If you hear the sirens start to go off, make sure to get out quickly because the water rises very fast when the dam starts generating. Here is the South HolstonĀ generation schedule, which is updated daily. The times are always subject to change, so make sure to keep a close eye on the generation schedule, even until the minute you step in the water.

Most of the water is pretty shallow in the top area above the bridge so I use a short dropper or it’ll get hung up on the bottom. The water here is cold year round since it comes from the bottom of the lake. Bring your waders, pants and wool socks because it can get cold.

 

The South Holston can be frustrating at times. Later in the season the trout get smart, so try to perfect your fly presentation for when the time comes. Long leaders and light tippet go a long way when they’re being finicky. Stay aware of the bugs that are flying around and underneath the rocks – there are 9,000 trout per mile in the South Holston. If you’re not catching fish, you’re doing something wrong.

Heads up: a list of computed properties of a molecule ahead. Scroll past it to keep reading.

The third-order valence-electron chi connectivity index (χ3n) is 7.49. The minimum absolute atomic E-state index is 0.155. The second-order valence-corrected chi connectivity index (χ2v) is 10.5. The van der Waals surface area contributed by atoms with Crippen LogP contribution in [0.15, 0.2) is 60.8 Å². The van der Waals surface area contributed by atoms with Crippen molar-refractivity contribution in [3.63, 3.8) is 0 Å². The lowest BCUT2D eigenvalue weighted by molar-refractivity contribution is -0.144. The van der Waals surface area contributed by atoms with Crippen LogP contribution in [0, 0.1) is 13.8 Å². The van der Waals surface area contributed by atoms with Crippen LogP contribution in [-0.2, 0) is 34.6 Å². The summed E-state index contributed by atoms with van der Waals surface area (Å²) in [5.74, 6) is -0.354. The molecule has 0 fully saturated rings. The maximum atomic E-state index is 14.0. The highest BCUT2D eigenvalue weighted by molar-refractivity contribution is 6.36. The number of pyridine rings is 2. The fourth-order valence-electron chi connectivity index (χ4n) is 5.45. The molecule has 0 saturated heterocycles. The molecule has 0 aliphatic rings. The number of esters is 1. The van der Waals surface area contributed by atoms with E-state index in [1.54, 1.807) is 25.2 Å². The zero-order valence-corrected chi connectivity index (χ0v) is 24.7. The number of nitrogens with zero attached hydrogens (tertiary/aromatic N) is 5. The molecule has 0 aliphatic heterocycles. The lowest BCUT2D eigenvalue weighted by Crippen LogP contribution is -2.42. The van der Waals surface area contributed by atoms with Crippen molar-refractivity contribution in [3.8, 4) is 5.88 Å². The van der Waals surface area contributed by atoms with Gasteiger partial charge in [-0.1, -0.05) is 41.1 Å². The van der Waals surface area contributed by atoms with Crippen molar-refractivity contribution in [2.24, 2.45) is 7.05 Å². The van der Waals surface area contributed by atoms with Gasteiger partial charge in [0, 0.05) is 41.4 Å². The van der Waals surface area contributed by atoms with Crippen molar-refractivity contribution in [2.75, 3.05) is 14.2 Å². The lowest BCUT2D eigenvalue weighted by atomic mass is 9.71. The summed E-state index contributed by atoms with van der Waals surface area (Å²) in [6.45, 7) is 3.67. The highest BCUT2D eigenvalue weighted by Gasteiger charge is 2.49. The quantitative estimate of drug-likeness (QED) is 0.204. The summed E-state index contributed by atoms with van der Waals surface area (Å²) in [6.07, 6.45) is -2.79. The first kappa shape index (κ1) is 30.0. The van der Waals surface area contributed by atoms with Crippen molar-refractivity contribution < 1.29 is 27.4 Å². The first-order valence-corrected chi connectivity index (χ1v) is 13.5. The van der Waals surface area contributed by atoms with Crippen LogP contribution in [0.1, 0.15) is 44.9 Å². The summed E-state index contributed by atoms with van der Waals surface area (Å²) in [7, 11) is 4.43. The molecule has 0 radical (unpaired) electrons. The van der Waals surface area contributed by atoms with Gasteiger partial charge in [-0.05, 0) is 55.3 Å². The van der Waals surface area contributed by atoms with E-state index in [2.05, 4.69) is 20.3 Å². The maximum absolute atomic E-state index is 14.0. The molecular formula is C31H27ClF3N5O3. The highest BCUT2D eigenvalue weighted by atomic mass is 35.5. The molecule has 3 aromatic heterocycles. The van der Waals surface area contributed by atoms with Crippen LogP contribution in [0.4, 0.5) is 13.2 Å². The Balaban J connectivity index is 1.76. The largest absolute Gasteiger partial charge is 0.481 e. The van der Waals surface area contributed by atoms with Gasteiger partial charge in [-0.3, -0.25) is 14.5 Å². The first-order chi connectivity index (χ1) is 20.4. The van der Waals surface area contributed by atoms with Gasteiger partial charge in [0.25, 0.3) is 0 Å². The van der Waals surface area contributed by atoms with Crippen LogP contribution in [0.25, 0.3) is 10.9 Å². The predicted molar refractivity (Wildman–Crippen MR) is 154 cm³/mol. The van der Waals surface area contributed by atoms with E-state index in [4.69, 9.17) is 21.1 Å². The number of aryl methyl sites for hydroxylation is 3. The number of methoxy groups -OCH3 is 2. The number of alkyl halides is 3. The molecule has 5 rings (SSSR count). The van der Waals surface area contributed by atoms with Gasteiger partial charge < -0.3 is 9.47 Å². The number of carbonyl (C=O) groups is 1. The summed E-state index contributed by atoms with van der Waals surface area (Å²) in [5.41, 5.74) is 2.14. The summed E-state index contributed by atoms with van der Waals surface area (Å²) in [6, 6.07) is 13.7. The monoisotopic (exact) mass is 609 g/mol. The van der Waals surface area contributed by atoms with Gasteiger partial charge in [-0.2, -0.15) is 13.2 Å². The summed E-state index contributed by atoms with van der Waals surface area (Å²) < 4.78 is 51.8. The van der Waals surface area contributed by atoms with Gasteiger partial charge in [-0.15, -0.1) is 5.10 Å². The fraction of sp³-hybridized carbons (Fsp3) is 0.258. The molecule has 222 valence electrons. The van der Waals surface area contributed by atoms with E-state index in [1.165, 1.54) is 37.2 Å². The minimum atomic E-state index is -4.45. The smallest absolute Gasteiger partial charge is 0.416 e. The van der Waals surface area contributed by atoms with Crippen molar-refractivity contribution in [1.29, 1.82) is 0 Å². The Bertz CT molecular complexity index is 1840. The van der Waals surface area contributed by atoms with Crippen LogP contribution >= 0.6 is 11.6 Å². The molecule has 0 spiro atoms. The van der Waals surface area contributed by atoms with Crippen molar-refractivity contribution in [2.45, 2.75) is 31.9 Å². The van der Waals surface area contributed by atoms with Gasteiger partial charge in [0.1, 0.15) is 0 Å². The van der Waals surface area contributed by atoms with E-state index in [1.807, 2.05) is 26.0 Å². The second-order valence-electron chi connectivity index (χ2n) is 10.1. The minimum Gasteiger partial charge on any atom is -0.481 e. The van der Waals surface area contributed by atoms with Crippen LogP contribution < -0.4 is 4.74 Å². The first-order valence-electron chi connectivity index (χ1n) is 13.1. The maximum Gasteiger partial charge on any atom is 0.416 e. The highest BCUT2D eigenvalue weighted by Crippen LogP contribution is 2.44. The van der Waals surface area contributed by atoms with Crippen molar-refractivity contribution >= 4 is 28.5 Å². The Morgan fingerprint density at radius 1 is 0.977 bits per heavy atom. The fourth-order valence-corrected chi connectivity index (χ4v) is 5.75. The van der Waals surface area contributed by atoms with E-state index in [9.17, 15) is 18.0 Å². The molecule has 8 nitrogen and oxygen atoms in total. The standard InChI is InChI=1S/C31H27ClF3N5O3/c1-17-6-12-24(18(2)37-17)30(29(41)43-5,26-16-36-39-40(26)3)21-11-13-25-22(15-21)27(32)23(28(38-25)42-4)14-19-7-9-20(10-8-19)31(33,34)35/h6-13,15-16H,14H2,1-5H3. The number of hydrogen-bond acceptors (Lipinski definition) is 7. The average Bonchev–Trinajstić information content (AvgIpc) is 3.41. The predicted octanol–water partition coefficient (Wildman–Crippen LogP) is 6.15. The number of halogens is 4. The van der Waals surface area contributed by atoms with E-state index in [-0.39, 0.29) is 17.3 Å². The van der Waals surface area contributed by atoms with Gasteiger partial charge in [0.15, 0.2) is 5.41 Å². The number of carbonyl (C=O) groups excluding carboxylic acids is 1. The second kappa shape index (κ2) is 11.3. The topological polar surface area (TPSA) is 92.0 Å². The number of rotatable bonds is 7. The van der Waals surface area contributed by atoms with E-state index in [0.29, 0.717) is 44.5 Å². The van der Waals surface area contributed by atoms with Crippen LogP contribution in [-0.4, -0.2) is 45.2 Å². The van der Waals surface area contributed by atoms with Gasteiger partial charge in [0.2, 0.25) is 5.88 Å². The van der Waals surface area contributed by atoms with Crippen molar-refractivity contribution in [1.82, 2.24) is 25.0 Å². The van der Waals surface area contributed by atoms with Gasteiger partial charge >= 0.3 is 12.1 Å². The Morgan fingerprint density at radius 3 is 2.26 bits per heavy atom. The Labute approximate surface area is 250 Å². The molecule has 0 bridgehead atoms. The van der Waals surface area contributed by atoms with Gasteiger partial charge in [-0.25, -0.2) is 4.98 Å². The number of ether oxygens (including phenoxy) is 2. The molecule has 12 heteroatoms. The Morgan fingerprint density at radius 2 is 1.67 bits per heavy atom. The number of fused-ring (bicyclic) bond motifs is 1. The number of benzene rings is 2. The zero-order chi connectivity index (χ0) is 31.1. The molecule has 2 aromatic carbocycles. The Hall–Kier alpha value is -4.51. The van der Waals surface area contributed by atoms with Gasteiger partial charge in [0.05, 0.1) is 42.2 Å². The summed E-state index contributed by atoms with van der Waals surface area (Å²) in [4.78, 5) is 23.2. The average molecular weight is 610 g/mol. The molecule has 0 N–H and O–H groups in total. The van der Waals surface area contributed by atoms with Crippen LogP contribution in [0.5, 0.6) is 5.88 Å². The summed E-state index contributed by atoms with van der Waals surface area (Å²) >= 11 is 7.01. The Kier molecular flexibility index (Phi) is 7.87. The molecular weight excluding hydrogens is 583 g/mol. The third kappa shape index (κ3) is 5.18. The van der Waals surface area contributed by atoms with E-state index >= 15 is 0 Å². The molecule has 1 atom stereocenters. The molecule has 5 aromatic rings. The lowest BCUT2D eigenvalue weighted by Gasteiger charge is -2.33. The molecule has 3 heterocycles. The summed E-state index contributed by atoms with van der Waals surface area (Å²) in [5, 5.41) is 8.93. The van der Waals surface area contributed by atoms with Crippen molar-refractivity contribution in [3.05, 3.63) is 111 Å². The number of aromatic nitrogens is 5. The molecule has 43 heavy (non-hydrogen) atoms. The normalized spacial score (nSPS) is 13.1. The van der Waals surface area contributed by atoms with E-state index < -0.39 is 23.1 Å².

Keep an arsenal of various flies with you at all times. There is no worse feeling than being in the middle of a sulphur hatch with no sulphurs!

Here are some flies I keep on me at all times:

PMD’s, parachute sulphur, CDC sparkle dun sulphur, emergers, morgan’s midge, crippled sulphur, puff daddies, BWO,Ā zebra midge (black, purple, red, olive, tan,) split case, pheasant tail, soft hackle pheasant tail, squirmy worms, etc. Contact me or a local fly shop if you have questions about seasonal flies or what they’re currently eating!

Tip: For dry fly fishing, use a sulphur on top and tie on a puff daddy behind it with about 8 inches of 6-7x (depending on how finicky they are.) They crush the puff daddy on the swing.

You can find this fishing spot at Holston View Dam Road off Highway 421 in Bristol, Tennessee. Appalachian treks has a great review of the Weir dam park area and more accurateĀ directions here.